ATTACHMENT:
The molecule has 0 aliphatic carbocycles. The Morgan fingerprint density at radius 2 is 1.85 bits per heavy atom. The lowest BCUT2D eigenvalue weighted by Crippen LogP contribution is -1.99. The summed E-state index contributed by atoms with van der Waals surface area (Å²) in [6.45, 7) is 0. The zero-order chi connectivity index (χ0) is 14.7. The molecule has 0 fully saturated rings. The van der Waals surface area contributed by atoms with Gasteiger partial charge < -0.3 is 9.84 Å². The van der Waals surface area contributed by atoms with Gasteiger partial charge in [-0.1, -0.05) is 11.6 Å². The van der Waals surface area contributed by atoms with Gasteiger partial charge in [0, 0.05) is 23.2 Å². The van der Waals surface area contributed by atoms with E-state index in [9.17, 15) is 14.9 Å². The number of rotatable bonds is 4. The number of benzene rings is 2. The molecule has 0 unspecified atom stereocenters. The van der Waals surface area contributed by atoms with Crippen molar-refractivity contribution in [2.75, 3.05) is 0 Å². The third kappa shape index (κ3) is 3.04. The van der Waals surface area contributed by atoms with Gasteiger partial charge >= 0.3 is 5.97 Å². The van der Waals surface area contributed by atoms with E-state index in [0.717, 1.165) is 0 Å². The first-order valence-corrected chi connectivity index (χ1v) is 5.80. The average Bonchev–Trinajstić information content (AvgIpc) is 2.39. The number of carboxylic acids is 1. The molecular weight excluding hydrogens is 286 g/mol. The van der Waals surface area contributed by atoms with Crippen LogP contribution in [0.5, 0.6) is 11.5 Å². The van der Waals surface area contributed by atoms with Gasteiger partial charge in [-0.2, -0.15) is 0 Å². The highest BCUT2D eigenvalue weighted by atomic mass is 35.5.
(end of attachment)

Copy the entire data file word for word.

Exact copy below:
The molecule has 0 aliphatic carbocycles. The Morgan fingerprint density at radius 2 is 1.85 bits per heavy atom. The lowest BCUT2D eigenvalue weighted by Crippen LogP contribution is -1.99. The summed E-state index contributed by atoms with van der Waals surface area (Å²) in [6.45, 7) is 0. The zero-order chi connectivity index (χ0) is 14.7. The molecule has 0 fully saturated rings. The van der Waals surface area contributed by atoms with Gasteiger partial charge < -0.3 is 9.84 Å². The van der Waals surface area contributed by atoms with Gasteiger partial charge in [-0.1, -0.05) is 11.6 Å². The van der Waals surface area contributed by atoms with Gasteiger partial charge in [0, 0.05) is 23.2 Å². The van der Waals surface area contributed by atoms with E-state index in [9.17, 15) is 14.9 Å². The number of rotatable bonds is 4. The number of benzene rings is 2. The molecule has 0 unspecified atom stereocenters. The van der Waals surface area contributed by atoms with Crippen molar-refractivity contribution in [2.75, 3.05) is 0 Å². The third kappa shape index (κ3) is 3.04. The van der Waals surface area contributed by atoms with Gasteiger partial charge >= 0.3 is 5.97 Å². The van der Waals surface area contributed by atoms with E-state index in [0.717, 1.165) is 0 Å². The first-order valence-corrected chi connectivity index (χ1v) is 5.80. The average Bonchev–Trinajstić information content (AvgIpc) is 2.39. The number of carboxylic acids is 1. The molecular weight excluding hydrogens is 286 g/mol. The van der Waals surface area contributed by atoms with Crippen LogP contribution in [0.5, 0.6) is 11.5 Å². The van der Waals surface area contributed by atoms with Gasteiger partial charge in [-0.2, -0.15) is 0 Å². The highest BCUT2D eigenvalue weighted by atomic mass is 35.5.